This time, to my surprise, the lights were on. I stood at the curb, gazing through the screen door into the hallway where I used to play dress-up and make my face up with Crayola markers. Suddenly, a small, short-haired woman appeared in the doorway and looked at me strangely.
“I’m very sorry for staring,” I called out. “But I grew up in this house.”
She came outside, laughing, and we met on the driveway, next to the lamppost which I used to stick my tongue on when it was “below”. Her name was Alida, and she told me she’d bought the house from the people who’d lived in it after us.
“Did you used to have a brass disc over your front door?” she asked. I wracked my brain. We had a lot of brass things, but then again it was the early 80s. I didn't remember anything above the door, but then again I wasn't tall enough to see that high back then. Could there have been a disc? What if it was the one thing we had left behind in the house, and now I was about to have it? How symbolic was that? And then Alida said the magic words. She said, “Why don’t you come in?”
As I stood in the entranceway and Alida dug around a drawer, she told me she was 84 years old and had 5 children. “I lived through the Nazi occupation in Amsterdam,” she said. “Can you imagine?” She found the disc and showed it to me, but it didn’t ring any bells. Alida and I talked about Montreal, and how her kids were spread out all over the world – one is even in Afghanistan. She asked if I was married, and congratulated me on my new home. Then, I left.
It took a few minutes before I realized that the moment I’d imagined hundreds of times in my life had just happened. There I’d been there, on the threshold of the living room where I’d watched The Muppets, the dining room where I used to build forts under the table, and the kitchen from which I used to call my grandmother, like clockwork, at 6:30am every morning to catch her up on what I’d been up to lately. And it hadn’t felt magical at all. It had felt, simply, like someone else’s house, which faintly resembled the one in my memories. The only thing that had really touched me was meeting Alida.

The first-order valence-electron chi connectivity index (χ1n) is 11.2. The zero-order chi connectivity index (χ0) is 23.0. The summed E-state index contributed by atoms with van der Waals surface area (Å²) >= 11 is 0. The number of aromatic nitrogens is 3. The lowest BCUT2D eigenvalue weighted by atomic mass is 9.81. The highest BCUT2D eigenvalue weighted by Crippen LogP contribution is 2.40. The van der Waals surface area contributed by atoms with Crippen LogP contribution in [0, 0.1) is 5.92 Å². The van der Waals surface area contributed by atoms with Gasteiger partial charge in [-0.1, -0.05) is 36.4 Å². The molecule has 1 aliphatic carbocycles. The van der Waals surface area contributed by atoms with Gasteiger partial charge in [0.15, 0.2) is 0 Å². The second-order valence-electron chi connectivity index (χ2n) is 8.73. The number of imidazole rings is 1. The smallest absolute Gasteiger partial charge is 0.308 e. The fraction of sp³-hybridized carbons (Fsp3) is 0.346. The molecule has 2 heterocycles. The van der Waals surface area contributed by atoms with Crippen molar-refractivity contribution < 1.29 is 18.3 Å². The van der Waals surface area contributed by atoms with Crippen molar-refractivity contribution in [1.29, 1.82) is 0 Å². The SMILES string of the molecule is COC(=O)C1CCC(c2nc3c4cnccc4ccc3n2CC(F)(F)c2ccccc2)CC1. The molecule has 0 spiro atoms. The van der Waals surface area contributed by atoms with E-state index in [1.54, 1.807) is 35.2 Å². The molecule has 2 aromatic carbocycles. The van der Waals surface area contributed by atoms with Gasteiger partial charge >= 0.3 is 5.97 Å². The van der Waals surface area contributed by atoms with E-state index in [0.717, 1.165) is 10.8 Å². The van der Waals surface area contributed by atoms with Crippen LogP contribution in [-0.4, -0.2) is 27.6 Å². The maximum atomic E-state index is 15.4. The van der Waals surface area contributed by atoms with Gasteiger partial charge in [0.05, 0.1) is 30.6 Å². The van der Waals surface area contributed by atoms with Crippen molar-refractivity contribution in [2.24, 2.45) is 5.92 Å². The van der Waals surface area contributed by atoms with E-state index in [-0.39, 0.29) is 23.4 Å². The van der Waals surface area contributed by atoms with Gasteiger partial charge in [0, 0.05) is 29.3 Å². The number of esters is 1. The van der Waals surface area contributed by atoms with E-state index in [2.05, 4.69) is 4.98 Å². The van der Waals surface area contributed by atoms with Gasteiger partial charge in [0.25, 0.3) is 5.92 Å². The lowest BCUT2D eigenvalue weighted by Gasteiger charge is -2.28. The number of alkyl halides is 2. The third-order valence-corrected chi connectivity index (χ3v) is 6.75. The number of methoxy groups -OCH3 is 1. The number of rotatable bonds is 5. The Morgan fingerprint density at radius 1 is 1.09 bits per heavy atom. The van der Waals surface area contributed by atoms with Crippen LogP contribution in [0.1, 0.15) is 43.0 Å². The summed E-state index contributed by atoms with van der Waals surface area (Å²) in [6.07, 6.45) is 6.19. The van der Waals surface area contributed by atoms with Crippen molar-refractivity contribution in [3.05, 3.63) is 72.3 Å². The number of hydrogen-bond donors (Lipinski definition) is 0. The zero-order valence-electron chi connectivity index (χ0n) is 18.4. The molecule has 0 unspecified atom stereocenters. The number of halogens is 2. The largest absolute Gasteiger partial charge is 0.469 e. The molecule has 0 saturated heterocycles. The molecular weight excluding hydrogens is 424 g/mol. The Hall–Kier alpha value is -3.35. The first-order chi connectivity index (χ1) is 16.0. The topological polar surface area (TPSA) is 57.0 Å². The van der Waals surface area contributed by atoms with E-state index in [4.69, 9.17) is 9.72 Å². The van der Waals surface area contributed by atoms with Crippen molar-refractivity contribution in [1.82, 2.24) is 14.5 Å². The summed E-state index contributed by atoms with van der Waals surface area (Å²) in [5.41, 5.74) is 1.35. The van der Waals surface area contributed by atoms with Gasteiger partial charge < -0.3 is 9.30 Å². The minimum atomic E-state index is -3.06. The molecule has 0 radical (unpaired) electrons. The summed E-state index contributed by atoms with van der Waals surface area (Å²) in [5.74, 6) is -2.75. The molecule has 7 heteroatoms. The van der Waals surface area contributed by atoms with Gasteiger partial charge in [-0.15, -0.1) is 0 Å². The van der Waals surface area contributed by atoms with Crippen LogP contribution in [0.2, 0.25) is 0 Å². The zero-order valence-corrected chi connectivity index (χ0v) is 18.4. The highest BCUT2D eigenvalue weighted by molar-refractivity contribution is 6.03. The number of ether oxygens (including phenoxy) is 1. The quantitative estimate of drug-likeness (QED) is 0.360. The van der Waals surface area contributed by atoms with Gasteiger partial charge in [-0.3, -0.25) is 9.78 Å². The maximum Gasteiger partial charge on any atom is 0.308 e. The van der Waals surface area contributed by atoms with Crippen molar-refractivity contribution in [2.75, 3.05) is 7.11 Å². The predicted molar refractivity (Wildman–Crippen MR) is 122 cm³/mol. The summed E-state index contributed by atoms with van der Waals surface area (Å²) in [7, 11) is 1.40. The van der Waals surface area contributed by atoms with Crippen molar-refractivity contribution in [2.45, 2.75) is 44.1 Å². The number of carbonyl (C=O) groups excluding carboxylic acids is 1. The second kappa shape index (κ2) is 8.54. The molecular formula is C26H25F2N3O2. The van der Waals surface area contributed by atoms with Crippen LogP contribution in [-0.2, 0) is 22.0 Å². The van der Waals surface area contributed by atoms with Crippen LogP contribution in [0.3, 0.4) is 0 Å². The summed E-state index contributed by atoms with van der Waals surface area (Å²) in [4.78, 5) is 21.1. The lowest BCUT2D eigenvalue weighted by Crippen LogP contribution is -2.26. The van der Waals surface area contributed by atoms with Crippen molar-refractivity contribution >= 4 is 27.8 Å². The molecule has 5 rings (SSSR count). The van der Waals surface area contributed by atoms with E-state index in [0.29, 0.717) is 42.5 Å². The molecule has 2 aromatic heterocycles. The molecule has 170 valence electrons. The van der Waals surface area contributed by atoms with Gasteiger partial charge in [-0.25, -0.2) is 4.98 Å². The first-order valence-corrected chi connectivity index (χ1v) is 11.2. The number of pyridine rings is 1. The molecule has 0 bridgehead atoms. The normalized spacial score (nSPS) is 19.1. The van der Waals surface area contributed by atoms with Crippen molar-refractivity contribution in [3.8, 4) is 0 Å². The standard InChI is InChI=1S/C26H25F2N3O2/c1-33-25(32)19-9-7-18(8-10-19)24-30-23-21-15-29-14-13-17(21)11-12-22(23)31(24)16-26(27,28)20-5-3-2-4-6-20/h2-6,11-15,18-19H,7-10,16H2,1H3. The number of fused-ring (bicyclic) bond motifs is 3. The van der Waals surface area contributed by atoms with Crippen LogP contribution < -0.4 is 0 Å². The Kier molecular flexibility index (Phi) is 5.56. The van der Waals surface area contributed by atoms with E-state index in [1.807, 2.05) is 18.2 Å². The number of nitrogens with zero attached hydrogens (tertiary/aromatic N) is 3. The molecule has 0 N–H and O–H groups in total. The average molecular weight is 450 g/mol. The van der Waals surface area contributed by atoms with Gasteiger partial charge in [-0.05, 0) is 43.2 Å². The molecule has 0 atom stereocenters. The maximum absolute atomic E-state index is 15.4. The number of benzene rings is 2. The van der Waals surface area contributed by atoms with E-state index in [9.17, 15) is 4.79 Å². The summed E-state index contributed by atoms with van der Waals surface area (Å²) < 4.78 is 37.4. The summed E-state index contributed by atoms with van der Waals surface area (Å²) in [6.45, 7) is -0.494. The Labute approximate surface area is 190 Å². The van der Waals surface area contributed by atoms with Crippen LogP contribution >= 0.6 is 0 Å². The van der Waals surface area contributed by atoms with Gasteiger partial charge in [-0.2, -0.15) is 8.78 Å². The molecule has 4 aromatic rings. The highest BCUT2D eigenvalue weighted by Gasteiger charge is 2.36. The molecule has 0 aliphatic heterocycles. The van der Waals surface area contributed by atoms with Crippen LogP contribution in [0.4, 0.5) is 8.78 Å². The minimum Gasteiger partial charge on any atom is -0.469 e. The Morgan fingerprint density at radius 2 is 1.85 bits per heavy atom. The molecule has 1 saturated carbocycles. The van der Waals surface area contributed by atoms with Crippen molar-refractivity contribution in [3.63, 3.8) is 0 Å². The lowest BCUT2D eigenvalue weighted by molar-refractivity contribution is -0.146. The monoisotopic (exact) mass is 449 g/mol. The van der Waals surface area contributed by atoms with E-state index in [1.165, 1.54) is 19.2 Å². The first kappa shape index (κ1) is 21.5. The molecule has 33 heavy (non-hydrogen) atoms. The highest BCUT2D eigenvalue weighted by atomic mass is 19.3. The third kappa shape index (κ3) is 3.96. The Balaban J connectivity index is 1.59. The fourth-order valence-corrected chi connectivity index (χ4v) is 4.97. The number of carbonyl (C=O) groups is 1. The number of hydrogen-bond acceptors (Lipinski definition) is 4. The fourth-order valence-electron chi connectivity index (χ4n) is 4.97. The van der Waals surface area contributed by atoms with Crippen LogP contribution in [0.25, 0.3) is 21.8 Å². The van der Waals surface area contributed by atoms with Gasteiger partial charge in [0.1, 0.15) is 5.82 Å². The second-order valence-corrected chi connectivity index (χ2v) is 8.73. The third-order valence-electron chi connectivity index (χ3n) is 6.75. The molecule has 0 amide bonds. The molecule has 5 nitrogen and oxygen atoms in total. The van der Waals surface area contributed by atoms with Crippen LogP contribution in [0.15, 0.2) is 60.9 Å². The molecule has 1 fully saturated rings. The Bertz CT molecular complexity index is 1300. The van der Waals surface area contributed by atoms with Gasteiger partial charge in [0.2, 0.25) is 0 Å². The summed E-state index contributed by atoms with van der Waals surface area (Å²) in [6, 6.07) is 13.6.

I wondered if maybe, when we leave a house, it’s like when a soul leaves a body. Houses contain our victories, our griefs, some of our most wonderous moments, and the people who are most important to us – but only while we live in them. But then we move out, and someone else with a whole different library of memories moves in. Right now, to me and Tony, those memories are only frantic e-mails, excel spreadsheets, and a lot of paperwork for the bank, which was especially fun for me as I am of the When-Will-I-Ever-Need-This-Again and I’ll-Definitely-Remember-Where-I-Put-That school of financial management. But that night, I realized what is really about to happen. We’re about to move into a house that has been home to other peoples’ memories for 60 years… which is not even as long as Alida’s been alive. Soon, it’s going to contain a whole new story. And while we will never go through what she’s been through, mortgage documents and renovations ain’t nothin’.
Suddenly all the little details didn’t matter. All I knew is that we had to make our place a house we’d want to come back to years from now, reminiscing about the kinds of moments usually reserved for life insurance commercials, but that I know, from experience, really do happen. There will be pugs and twins, and even my soon-to-be-mother-in-law, who still says she wishes the windows were a little bigger, but also that she’s glad it’s near their place so she can come over often and “give us trouble”. And if someone comes by and tells us they grew up in our house, we will definitely invite them in.